May 17th, 2012
**Today’s guest post is contributed by Harry Campbell.**
This spring, more than 1 million new graduates will be thrust into the work force. And according to a recently published Rutger’s study, more may come out of school with debt than come out with jobs. Today’s graduates face the perfect storm of a weak job market combined with an overly saturated applicant pool. There was a time when a college degree held significant value and graduates would be inundated with job offers. That time has passed, and now there looms a bigger problem.
We all know the cost of college is skyrocketing. Public and even private schools have increased their tuitions at a pace that severely eclipses inflation. Since 1981, the price of tuition at US colleges has increased 6.4% annually, more than double that of inflation. These unsustainable tuitions are afforded, in large part, by student loans. Student loan debt has now grown to over $1 trillion, surpassing even credit card and auto debt. Universities are responding to budget cuts by increasing tuition and students are taking out more and more debt in order to finance this whole operation.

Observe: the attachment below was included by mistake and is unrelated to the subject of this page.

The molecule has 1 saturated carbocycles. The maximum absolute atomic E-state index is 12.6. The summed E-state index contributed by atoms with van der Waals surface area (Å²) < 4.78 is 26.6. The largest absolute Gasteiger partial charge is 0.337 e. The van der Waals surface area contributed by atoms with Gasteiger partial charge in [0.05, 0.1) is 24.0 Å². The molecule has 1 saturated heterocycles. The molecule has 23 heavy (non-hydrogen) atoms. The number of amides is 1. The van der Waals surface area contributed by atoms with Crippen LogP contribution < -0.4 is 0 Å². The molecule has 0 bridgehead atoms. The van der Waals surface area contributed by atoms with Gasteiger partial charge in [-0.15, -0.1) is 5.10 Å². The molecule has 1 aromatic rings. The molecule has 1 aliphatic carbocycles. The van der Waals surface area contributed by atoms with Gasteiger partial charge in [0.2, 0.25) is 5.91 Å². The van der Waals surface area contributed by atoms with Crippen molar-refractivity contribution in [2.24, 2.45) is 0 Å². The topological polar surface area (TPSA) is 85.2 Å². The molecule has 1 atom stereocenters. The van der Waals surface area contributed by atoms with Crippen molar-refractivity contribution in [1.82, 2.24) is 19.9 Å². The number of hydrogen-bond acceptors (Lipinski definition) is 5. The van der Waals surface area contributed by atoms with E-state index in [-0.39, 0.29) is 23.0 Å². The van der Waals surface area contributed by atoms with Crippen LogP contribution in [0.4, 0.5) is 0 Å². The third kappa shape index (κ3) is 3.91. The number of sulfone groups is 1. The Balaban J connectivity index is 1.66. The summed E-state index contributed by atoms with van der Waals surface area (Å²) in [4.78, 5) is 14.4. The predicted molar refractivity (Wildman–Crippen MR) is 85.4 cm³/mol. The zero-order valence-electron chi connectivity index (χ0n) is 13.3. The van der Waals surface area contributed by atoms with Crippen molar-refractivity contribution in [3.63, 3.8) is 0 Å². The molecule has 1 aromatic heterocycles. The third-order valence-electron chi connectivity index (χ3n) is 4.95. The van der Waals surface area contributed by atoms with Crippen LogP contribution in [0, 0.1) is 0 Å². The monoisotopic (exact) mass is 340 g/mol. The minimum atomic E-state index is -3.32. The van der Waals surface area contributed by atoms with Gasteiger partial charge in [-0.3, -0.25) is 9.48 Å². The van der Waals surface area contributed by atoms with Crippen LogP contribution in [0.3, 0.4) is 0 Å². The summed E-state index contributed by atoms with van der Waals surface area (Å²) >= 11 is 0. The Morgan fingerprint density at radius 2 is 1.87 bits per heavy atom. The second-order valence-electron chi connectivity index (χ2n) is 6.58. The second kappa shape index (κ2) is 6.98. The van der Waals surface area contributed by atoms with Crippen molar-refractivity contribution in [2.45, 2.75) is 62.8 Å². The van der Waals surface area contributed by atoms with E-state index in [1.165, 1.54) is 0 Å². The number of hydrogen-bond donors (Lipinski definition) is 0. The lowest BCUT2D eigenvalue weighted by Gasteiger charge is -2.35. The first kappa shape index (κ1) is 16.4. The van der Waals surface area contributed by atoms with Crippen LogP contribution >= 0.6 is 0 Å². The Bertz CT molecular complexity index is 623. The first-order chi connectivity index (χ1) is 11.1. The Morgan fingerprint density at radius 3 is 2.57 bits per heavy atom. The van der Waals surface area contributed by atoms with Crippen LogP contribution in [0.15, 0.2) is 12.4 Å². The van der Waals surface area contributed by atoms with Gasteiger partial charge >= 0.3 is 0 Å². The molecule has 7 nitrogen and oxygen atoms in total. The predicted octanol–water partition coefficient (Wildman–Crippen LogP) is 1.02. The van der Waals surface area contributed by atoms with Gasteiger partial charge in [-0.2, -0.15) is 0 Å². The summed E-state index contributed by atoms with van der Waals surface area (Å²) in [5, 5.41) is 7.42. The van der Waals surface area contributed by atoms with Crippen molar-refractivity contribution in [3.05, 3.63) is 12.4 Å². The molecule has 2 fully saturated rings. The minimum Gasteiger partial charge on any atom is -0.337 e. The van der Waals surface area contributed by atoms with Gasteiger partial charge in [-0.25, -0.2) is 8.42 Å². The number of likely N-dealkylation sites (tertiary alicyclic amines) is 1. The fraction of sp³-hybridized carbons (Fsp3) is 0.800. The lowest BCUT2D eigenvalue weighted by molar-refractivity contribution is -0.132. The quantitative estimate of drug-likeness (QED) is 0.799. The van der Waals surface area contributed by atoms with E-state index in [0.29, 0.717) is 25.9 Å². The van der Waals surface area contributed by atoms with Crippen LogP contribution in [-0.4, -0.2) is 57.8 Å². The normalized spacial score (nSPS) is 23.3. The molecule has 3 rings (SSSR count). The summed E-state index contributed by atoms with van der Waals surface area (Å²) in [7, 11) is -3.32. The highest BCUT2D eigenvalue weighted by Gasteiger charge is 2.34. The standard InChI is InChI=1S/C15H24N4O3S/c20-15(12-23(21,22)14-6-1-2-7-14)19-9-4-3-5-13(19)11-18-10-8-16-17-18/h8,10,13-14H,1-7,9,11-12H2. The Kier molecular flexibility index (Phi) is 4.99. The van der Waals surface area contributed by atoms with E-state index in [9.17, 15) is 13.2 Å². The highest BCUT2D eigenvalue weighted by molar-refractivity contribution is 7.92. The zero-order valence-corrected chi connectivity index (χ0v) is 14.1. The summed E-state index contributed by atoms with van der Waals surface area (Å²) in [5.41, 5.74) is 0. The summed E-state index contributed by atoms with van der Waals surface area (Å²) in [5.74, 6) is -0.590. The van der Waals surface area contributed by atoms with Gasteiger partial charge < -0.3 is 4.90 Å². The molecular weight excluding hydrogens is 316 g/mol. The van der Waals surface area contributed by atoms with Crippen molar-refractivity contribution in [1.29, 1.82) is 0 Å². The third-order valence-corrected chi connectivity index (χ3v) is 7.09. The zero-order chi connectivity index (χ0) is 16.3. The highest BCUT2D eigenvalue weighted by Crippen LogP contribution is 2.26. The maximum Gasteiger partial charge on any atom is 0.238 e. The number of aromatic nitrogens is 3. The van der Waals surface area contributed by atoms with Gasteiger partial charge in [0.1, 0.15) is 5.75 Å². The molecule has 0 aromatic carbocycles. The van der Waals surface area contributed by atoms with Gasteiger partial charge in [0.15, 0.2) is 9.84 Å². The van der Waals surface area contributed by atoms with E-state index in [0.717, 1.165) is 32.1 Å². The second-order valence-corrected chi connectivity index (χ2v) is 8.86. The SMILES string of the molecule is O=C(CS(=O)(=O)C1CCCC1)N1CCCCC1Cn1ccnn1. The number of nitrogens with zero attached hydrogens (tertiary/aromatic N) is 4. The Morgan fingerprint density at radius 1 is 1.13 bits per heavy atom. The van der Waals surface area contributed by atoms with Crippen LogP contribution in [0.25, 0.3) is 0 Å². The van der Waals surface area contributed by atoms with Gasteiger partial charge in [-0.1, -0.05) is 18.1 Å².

October 7th, 2011
Ninety-three percent of consumers said they would not pay a monthly fee to use a debit card, according to a recent poll by the Wall Street Journal. Less than 3 percent said they will pay the fee.
September 23rd, 2011
With football season just around the corner, I’m still shaking my head at you.
I was there when it all went down. In the middle of the worst fiscal crisis in your history, the ax came down on every side.